With a very small African-American population and not having even been a state at the time that most of the barriers to black participation were adopted, Oklahoma was not subject to the trigger mechanisms of the 1965 Voting Rights Act. The state, however, does not have a totally clean record when it comes to black political participation. Oklahoma was home to the case that struck down the grandfather clause, which allowed the descendants of individuals who had been eligible to vote prior to the Civil War to register and vote without meeting the demands of literacy.
In the two most critical “voting assessment” categories--voter registration and election participation--blacks in the majority of section 5 states are more successful than blacks in Oklahoma.
From 1980 to 2004, black registration rates in Oklahoma trailed white registration rates. As a matter of comparison, black registration rates in Oklahoma are lower than in most of the states currently covered by section 5 of the Voting Rights Act. In 1980, black registration in the median section 5-covered states was 9.5 points higher than in Oklahoma. For the most recent presidential election, the disparity remained at 9.3 percentage points. In the other elections of the 21st Century, black registration in the median section 5-covered states was more than ten percentage points higher than in Oklahoma. Throughout the quarter century chronicled in this report, white voting participation rates in Oklahoma exceeded those of blacks. For the period 1980 to 2004, black turnout figures for the median section 5-covered states are higher than in Oklahoma in all but three election years. Minority office holding as a percentage of the population in Oklahoma has not reached levels seen in many of the states covered by section 5 of the Voting Rights Act.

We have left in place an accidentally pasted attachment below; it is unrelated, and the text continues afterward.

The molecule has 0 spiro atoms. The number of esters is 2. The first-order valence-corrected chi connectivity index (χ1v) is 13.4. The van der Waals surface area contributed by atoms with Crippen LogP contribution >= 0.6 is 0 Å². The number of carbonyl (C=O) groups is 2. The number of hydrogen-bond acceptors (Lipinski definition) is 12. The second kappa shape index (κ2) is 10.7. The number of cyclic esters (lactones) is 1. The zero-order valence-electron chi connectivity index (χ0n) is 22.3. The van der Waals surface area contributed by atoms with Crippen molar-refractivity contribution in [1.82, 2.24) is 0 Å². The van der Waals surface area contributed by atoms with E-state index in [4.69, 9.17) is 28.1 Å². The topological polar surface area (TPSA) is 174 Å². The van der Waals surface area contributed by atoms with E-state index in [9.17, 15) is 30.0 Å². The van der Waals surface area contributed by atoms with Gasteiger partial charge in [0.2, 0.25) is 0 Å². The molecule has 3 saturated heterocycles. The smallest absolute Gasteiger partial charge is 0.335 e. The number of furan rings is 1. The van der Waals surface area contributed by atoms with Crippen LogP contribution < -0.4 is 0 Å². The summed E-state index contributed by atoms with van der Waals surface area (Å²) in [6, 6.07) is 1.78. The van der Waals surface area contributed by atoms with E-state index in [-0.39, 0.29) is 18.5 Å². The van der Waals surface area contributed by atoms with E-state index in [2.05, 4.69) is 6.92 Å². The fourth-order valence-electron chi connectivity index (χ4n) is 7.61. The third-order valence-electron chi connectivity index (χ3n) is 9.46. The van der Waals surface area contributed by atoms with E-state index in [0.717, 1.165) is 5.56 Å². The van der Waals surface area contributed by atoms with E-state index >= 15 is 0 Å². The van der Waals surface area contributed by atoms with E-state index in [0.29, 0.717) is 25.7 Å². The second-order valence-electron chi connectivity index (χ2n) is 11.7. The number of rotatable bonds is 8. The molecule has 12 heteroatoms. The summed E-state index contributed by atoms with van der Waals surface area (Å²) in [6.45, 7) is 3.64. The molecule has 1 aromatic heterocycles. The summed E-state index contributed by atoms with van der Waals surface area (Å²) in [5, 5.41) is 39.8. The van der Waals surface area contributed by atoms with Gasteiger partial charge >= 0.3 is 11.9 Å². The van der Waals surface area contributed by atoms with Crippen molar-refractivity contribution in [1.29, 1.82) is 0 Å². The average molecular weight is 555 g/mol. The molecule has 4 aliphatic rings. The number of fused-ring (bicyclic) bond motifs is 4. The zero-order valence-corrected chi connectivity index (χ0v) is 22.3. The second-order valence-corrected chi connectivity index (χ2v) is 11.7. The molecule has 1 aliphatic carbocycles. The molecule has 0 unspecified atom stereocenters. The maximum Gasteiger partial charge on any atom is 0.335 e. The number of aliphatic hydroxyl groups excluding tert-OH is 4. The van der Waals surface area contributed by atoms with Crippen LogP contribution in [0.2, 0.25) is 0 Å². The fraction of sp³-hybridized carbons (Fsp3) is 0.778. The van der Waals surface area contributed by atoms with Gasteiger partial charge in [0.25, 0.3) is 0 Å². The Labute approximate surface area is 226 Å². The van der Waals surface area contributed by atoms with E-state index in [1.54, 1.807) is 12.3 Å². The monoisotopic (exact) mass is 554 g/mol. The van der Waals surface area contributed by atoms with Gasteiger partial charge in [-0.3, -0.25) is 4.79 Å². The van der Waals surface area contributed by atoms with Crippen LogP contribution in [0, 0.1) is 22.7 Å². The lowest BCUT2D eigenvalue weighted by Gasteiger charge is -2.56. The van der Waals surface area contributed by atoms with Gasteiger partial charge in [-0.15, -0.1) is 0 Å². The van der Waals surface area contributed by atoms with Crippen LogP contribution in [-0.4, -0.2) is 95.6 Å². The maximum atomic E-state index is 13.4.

Edward Blum is a visiting fellow at AEI.